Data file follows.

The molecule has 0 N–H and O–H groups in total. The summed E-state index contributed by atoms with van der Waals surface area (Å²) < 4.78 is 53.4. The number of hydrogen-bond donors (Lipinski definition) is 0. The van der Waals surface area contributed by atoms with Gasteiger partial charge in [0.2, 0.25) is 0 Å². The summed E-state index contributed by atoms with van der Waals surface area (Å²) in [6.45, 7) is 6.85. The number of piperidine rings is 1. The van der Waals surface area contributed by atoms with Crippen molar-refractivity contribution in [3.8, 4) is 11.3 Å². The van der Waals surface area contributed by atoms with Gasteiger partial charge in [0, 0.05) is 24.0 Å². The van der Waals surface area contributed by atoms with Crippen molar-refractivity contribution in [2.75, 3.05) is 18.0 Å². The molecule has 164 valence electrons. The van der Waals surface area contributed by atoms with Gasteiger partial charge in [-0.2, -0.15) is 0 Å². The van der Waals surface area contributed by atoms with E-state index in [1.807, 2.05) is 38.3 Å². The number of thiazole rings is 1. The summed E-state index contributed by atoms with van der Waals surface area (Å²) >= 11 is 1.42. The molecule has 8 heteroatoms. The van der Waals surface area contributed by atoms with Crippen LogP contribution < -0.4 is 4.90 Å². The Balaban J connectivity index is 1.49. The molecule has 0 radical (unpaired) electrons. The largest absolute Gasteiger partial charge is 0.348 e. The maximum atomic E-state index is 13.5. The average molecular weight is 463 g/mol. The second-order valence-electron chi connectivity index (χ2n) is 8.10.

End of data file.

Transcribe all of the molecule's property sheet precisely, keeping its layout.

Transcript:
The molecule has 0 N–H and O–H groups in total. The summed E-state index contributed by atoms with van der Waals surface area (Å²) < 4.78 is 53.4. The number of hydrogen-bond donors (Lipinski definition) is 0. The van der Waals surface area contributed by atoms with Gasteiger partial charge in [0.2, 0.25) is 0 Å². The summed E-state index contributed by atoms with van der Waals surface area (Å²) in [6.45, 7) is 6.85. The number of piperidine rings is 1. The van der Waals surface area contributed by atoms with Crippen molar-refractivity contribution in [3.8, 4) is 11.3 Å². The van der Waals surface area contributed by atoms with Gasteiger partial charge in [0, 0.05) is 24.0 Å². The van der Waals surface area contributed by atoms with Crippen molar-refractivity contribution in [2.75, 3.05) is 18.0 Å². The molecule has 164 valence electrons. The van der Waals surface area contributed by atoms with Gasteiger partial charge in [-0.2, -0.15) is 0 Å². The van der Waals surface area contributed by atoms with E-state index in [1.807, 2.05) is 38.3 Å². The number of thiazole rings is 1. The summed E-state index contributed by atoms with van der Waals surface area (Å²) >= 11 is 1.42. The molecule has 8 heteroatoms. The van der Waals surface area contributed by atoms with Crippen LogP contribution < -0.4 is 4.90 Å². The Balaban J connectivity index is 1.49. The molecule has 0 radical (unpaired) electrons. The largest absolute Gasteiger partial charge is 0.348 e. The maximum atomic E-state index is 13.5. The average molecular weight is 463 g/mol. The second-order valence-electron chi connectivity index (χ2n) is 8.10.